Niholi Semenoff Obituary – Saskatoon, SK

Dr. Nik Semenoff, M.S.M., D. Litt., died peacefully on the 7th of September 2022 at age 93 at City Hospital in Saskatoon while surrounded by family. Born in Arlee, SK in 1928, he moved to Saskatoon shortly after the death of his father. After graduation from Bedford Road Collegiate in 1947, he studied art, photography, and goldsmithing here and abroad.

He was the first Art Director at CFQC Television in 1954. There he met his future wife Marygrace, and they married in 1962. While raising their family, he began independent consulting as an architectural and historical modelmaker, commercial photographer, and jeweller. Life with Nik was never dull for any member of the family who were conscripted for studio tasks: he honed a four-member staff of on-call darkroom assistants, models, and lithographic stone wetters. He created magical worlds for his children of train sets and doll houses, often occupied by marionettes, teddy bears and puppets.

His work as a metalsmith was legendary as he was presented the DeBeer’s Award for goldsmithing and design. He would rarely mention the accolades he received for working with gold and precious gems as he would more often share the story of soldering coins to the floor outside his office and taking great delight in the response of passersby as they attempted to retrieve the change.

He was an original member of the board of directors at the Mendel Art Gallery and Gallery 9 in Saskatoon before he was invited to join the faculty of the University of Saskatchewan (Extension Division). He retired as Professor Emeritus from the Department of Art and Art history in 1992 but continued to remain a popular lecturer on campus, teaching summer sessions for another decade as the University’s Artist-in-Residence.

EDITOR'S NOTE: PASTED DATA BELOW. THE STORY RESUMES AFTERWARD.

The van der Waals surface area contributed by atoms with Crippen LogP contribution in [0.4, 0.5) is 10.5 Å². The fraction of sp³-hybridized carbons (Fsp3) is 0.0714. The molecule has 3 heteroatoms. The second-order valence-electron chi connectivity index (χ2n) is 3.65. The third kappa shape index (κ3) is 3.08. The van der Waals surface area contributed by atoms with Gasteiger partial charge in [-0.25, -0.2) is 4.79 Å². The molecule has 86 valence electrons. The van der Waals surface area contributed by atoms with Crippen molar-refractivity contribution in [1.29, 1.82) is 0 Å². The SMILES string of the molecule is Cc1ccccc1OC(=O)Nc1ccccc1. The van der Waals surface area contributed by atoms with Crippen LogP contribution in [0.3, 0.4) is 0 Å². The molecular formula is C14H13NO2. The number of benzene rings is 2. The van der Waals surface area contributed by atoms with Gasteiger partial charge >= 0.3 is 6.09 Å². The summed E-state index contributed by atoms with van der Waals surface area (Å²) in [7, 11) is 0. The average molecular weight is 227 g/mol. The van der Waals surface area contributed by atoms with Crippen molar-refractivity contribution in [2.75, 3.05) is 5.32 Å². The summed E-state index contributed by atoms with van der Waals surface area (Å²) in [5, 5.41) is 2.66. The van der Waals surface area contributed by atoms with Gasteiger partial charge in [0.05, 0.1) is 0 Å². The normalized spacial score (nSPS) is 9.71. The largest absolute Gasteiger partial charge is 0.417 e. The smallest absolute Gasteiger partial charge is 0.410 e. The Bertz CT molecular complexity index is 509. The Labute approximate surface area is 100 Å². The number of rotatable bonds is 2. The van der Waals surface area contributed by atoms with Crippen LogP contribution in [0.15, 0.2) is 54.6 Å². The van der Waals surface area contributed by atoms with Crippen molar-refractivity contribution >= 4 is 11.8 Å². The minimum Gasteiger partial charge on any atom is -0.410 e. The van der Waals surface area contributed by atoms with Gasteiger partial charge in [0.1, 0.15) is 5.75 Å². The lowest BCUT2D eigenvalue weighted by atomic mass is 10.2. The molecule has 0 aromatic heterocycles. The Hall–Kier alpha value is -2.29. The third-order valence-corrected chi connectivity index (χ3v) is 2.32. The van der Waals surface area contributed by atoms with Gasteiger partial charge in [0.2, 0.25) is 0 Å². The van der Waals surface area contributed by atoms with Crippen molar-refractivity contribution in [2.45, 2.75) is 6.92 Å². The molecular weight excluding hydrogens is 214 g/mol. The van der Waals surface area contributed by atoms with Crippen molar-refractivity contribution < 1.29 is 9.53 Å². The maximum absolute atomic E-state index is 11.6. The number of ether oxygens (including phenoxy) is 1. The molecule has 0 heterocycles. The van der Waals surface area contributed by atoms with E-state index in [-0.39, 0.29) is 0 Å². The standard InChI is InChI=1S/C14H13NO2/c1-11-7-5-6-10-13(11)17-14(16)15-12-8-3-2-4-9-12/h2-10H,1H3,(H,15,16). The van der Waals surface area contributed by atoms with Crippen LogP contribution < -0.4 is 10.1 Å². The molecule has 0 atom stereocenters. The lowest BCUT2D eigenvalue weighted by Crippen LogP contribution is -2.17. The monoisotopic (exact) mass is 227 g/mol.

While at the U of S, he invented several innovative processes for printmaking. In particular, his waterless lithography process, high-resolution screen printing, and specialized inks and tools made major international contributions to his discipline. The techniques and materials he developed made printmaking not only safer but more environmentally responsible and less expensive. Published in the prestigious refereed journal Leonardo, he was acknowledged as the true father of waterless lithography, a consummate problem solver, and inventor for the betterment of artists worldwide.

As an internationally acclaimed artist and innovator, he was the first non-citizen recipient of arts funding in Japan, presenting three shows of his work there in 2004 and his artwork was further displayed in curated shows worldwide.

Arrangements entrusted to Aime Laventure.
Nik was presented with several honours for his achievements. A Lifetime Award for Excellence in the Arts from the Saskatchewan Arts Board (1999), an Honorary Doctor of Letters from the University of Saskatchewan (2006) and most recently in 2022, a Meritorious Service Medal (Civil Division) created by Her Majesty Queen Elizabeth II, recognized for his innovation of a new scope for expressing creative vision.

He is survived by a family who will mourn his loss, who have gratitude for the time we spent with him, and who will eternally cherish his memory. Nik was a truly humble man who would not wish to be remembered with platitudes such as “genius” and “Renaissance man” and yet these are the words so many will use to describe him. Indeed, his final wishes that there be no funeral and his suggestion that this obituary simply state “Nik Semenoff, he died” speaks to his humility after a lifetime of great achievements.

For his family who remain his original students, it is the loss of a lifelong mentor that ripples forward – and the instruction, at the very least, to use the skills he gave us properly and always clean our brushes and put tools back where we found them.

He leaves behind his wife of six decades, his three children Jan (Susan), Sasha (Ben), and Rob as well as four grandchildren (Evan, Alex, Ben and Sidney) who are left with not only fond memories but beautiful images and treasures to share with future generations.



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